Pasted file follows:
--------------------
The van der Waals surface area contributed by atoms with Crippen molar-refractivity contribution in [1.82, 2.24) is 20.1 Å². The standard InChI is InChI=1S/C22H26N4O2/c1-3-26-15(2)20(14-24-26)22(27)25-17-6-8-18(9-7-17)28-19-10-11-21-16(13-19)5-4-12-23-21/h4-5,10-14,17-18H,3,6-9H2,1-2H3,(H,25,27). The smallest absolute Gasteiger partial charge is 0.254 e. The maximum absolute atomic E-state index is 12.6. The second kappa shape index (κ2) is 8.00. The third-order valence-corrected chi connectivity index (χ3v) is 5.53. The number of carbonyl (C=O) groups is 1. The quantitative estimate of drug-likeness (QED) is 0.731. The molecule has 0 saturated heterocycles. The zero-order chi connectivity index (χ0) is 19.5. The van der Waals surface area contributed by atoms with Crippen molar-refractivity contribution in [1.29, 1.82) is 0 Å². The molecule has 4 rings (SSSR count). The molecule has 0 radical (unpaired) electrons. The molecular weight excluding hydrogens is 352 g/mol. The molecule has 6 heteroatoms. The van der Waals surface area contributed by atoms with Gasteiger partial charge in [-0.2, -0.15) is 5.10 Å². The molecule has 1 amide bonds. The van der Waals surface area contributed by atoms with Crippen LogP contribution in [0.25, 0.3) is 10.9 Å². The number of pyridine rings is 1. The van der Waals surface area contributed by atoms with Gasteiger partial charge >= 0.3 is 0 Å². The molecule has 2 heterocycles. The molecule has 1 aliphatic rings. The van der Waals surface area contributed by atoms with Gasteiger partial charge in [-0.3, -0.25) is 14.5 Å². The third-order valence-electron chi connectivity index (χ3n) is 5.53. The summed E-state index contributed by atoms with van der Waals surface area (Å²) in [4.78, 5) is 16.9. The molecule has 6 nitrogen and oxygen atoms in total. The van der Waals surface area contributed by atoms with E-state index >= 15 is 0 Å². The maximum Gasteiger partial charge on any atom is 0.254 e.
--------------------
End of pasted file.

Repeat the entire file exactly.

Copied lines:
The van der Waals surface area contributed by atoms with Crippen molar-refractivity contribution in [1.82, 2.24) is 20.1 Å². The standard InChI is InChI=1S/C22H26N4O2/c1-3-26-15(2)20(14-24-26)22(27)25-17-6-8-18(9-7-17)28-19-10-11-21-16(13-19)5-4-12-23-21/h4-5,10-14,17-18H,3,6-9H2,1-2H3,(H,25,27). The smallest absolute Gasteiger partial charge is 0.254 e. The maximum absolute atomic E-state index is 12.6. The second kappa shape index (κ2) is 8.00. The third-order valence-corrected chi connectivity index (χ3v) is 5.53. The number of carbonyl (C=O) groups is 1. The quantitative estimate of drug-likeness (QED) is 0.731. The molecule has 0 saturated heterocycles. The zero-order chi connectivity index (χ0) is 19.5. The van der Waals surface area contributed by atoms with Crippen molar-refractivity contribution in [1.29, 1.82) is 0 Å². The molecule has 4 rings (SSSR count). The molecule has 0 radical (unpaired) electrons. The molecular weight excluding hydrogens is 352 g/mol. The molecule has 6 heteroatoms. The van der Waals surface area contributed by atoms with Gasteiger partial charge in [-0.2, -0.15) is 5.10 Å². The molecule has 1 amide bonds. The van der Waals surface area contributed by atoms with Crippen LogP contribution in [0.25, 0.3) is 10.9 Å². The number of pyridine rings is 1. The van der Waals surface area contributed by atoms with Gasteiger partial charge >= 0.3 is 0 Å². The molecule has 2 heterocycles. The molecule has 1 aliphatic rings. The van der Waals surface area contributed by atoms with Gasteiger partial charge in [-0.3, -0.25) is 14.5 Å². The third-order valence-electron chi connectivity index (χ3n) is 5.53. The summed E-state index contributed by atoms with van der Waals surface area (Å²) in [4.78, 5) is 16.9. The molecule has 6 nitrogen and oxygen atoms in total. The van der Waals surface area contributed by atoms with E-state index >= 15 is 0 Å². The maximum Gasteiger partial charge on any atom is 0.254 e.